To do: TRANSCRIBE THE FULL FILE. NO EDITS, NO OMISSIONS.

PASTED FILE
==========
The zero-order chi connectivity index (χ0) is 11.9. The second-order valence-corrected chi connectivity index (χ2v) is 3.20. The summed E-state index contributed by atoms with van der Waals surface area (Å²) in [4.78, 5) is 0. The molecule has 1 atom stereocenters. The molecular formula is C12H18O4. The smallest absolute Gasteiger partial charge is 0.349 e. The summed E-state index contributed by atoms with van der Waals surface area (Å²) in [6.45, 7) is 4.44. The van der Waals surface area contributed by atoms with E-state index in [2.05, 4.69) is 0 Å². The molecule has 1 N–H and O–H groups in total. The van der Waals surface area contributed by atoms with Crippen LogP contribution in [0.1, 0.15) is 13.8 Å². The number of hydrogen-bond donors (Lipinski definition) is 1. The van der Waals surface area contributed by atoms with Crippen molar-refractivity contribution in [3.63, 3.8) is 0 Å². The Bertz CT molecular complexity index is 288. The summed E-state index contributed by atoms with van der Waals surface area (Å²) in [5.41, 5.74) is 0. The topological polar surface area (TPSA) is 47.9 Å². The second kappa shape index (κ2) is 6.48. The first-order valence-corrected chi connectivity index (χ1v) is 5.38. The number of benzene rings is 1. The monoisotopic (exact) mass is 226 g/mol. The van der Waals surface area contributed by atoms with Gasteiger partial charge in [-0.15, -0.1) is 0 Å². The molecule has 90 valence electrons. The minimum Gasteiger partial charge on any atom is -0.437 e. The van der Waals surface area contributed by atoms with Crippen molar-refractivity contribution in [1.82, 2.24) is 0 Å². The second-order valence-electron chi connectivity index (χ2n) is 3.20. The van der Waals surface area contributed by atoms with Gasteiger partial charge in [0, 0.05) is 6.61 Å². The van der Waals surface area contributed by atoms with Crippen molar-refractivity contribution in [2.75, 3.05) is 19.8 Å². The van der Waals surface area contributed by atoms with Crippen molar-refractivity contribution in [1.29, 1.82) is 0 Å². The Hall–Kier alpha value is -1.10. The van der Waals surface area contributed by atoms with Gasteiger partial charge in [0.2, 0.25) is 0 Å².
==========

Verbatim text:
The zero-order chi connectivity index (χ0) is 11.9. The second-order valence-corrected chi connectivity index (χ2v) is 3.20. The summed E-state index contributed by atoms with van der Waals surface area (Å²) in [4.78, 5) is 0. The molecule has 1 atom stereocenters. The molecular formula is C12H18O4. The smallest absolute Gasteiger partial charge is 0.349 e. The summed E-state index contributed by atoms with van der Waals surface area (Å²) in [6.45, 7) is 4.44. The van der Waals surface area contributed by atoms with E-state index in [2.05, 4.69) is 0 Å². The molecule has 1 N–H and O–H groups in total. The van der Waals surface area contributed by atoms with Crippen LogP contribution in [0.1, 0.15) is 13.8 Å². The number of hydrogen-bond donors (Lipinski definition) is 1. The van der Waals surface area contributed by atoms with Crippen molar-refractivity contribution in [3.63, 3.8) is 0 Å². The Bertz CT molecular complexity index is 288. The summed E-state index contributed by atoms with van der Waals surface area (Å²) in [5.41, 5.74) is 0. The topological polar surface area (TPSA) is 47.9 Å². The second kappa shape index (κ2) is 6.48. The first-order valence-corrected chi connectivity index (χ1v) is 5.38. The number of benzene rings is 1. The monoisotopic (exact) mass is 226 g/mol. The van der Waals surface area contributed by atoms with Gasteiger partial charge in [-0.15, -0.1) is 0 Å². The molecule has 90 valence electrons. The minimum Gasteiger partial charge on any atom is -0.437 e. The van der Waals surface area contributed by atoms with Crippen molar-refractivity contribution in [1.82, 2.24) is 0 Å². The second-order valence-electron chi connectivity index (χ2n) is 3.20. The van der Waals surface area contributed by atoms with Gasteiger partial charge in [0, 0.05) is 6.61 Å². The van der Waals surface area contributed by atoms with Crippen molar-refractivity contribution in [2.75, 3.05) is 19.8 Å². The van der Waals surface area contributed by atoms with Crippen molar-refractivity contribution in [1.29, 1.82) is 0 Å². The Hall–Kier alpha value is -1.10. The van der Waals surface area contributed by atoms with Gasteiger partial charge in [0.2, 0.25) is 0 Å².